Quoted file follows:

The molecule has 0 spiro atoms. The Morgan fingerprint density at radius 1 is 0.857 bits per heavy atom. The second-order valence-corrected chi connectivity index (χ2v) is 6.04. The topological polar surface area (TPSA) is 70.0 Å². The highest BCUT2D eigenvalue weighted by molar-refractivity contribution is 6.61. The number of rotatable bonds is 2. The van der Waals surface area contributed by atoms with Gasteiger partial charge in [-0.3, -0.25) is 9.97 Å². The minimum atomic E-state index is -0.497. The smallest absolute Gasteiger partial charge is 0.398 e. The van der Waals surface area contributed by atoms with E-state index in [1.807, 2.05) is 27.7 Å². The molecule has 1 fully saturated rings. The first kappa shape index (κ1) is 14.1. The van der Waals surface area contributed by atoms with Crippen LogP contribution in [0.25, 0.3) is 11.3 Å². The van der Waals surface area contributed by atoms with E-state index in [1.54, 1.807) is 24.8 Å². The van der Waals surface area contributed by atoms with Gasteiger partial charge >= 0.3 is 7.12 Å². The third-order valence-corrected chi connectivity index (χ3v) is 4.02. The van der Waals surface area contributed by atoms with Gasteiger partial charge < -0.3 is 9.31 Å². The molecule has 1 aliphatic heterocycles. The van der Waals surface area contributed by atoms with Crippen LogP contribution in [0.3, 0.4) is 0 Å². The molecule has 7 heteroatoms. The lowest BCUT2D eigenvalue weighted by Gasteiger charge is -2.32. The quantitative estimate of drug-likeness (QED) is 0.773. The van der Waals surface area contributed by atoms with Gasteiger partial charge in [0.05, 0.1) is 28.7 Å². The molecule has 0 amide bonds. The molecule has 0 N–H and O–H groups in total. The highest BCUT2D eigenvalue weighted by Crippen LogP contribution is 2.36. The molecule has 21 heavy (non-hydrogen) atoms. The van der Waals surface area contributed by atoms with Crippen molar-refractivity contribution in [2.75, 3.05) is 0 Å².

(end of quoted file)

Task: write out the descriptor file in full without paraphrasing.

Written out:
The molecule has 0 spiro atoms. The Morgan fingerprint density at radius 1 is 0.857 bits per heavy atom. The second-order valence-corrected chi connectivity index (χ2v) is 6.04. The topological polar surface area (TPSA) is 70.0 Å². The highest BCUT2D eigenvalue weighted by molar-refractivity contribution is 6.61. The number of rotatable bonds is 2. The van der Waals surface area contributed by atoms with Gasteiger partial charge in [-0.3, -0.25) is 9.97 Å². The minimum atomic E-state index is -0.497. The smallest absolute Gasteiger partial charge is 0.398 e. The van der Waals surface area contributed by atoms with E-state index in [1.807, 2.05) is 27.7 Å². The molecule has 1 fully saturated rings. The first kappa shape index (κ1) is 14.1. The van der Waals surface area contributed by atoms with Crippen LogP contribution in [0.25, 0.3) is 11.3 Å². The van der Waals surface area contributed by atoms with E-state index in [1.54, 1.807) is 24.8 Å². The van der Waals surface area contributed by atoms with Gasteiger partial charge >= 0.3 is 7.12 Å². The third-order valence-corrected chi connectivity index (χ3v) is 4.02. The van der Waals surface area contributed by atoms with Gasteiger partial charge < -0.3 is 9.31 Å². The molecule has 1 aliphatic heterocycles. The van der Waals surface area contributed by atoms with Crippen LogP contribution in [0.3, 0.4) is 0 Å². The molecule has 7 heteroatoms. The lowest BCUT2D eigenvalue weighted by Gasteiger charge is -2.32. The quantitative estimate of drug-likeness (QED) is 0.773. The van der Waals surface area contributed by atoms with Gasteiger partial charge in [0.05, 0.1) is 28.7 Å². The molecule has 0 amide bonds. The molecule has 0 N–H and O–H groups in total. The highest BCUT2D eigenvalue weighted by Crippen LogP contribution is 2.36. The molecule has 21 heavy (non-hydrogen) atoms. The van der Waals surface area contributed by atoms with Crippen molar-refractivity contribution in [2.75, 3.05) is 0 Å².